Regarding quality, I feel quite confident in saying that the same trend which played out with digital music will equally apply to video. Dispute consumers’ wisdom all you wish, but I don’t think you can dispute the fact that the vast majority of consumers are perfectly content with 128 Kbps MP3s or even lower bitrate variants using more modern codecs such as AAC and WMA. As such, there’s no motivation for consumers to upgrade to supposedly higher quality sonic alternatives in the future. Convenience, cost, storage capacity and other factors trump any quality discrepancy between the MP3 and an audio CD (not to mention the audiophile-favored LP, or a DVD-Audio or SACD disc).
Similarly, the bulk of the U.S. population is perfectly content with DVD-equivalent streaming video quality, especially when it’s accompanied by settop box- or display-based interpolated upscaling to a pseudo-high definition resolution. And no, they don’t care very much about the ‘extras’ missing from a downloadable version of a movie versus its disc-based counterpart, either. Look at the news of just the past few days if you require proof of the validity of my pragmatic perspective:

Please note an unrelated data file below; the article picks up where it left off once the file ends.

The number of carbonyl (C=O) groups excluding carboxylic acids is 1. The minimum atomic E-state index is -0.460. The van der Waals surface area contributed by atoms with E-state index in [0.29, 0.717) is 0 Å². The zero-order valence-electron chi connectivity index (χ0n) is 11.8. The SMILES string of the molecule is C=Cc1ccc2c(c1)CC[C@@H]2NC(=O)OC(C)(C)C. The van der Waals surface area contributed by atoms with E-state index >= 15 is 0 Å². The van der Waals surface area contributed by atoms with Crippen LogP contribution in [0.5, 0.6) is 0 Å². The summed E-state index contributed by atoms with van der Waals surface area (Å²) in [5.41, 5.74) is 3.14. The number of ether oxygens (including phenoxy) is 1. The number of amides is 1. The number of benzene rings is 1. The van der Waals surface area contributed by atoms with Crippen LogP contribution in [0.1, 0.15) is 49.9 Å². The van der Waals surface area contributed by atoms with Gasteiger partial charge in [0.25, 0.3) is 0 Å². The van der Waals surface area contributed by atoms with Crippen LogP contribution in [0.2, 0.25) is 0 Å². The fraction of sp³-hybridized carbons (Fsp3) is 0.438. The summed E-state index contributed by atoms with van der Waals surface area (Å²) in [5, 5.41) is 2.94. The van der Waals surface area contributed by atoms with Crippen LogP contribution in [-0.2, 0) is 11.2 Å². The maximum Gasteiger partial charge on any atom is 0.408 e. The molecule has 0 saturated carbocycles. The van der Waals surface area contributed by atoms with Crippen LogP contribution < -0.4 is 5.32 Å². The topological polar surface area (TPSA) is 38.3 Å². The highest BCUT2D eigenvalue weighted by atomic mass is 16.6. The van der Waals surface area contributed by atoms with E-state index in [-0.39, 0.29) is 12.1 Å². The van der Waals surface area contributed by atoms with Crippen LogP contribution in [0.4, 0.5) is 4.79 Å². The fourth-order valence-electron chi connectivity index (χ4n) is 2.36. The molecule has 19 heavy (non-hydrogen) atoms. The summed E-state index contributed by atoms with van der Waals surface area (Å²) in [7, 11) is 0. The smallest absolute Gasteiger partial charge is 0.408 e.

- Brick-and-mortar predominant, and physical-media predominant, Blockbuster finally bowed to the inevitable and declared bankruptcy yesterday. Most retail outlets will be shuttered, and the company plans to plow the resultant cost savings into financing its fledgling online distribution service.
- Meanwhile, Netflix remains on a roll. The company just expanded its online streaming service to Canada, where interestingly it’s priced $1 less per month than its U.S. counterpart…but it’s streaming-only at that price, with no mail delivery of discs included. Netflix plans to offer a streaming-only service option in the U.S. in the coming months, and I for one will be sorely tempted to migrate to it.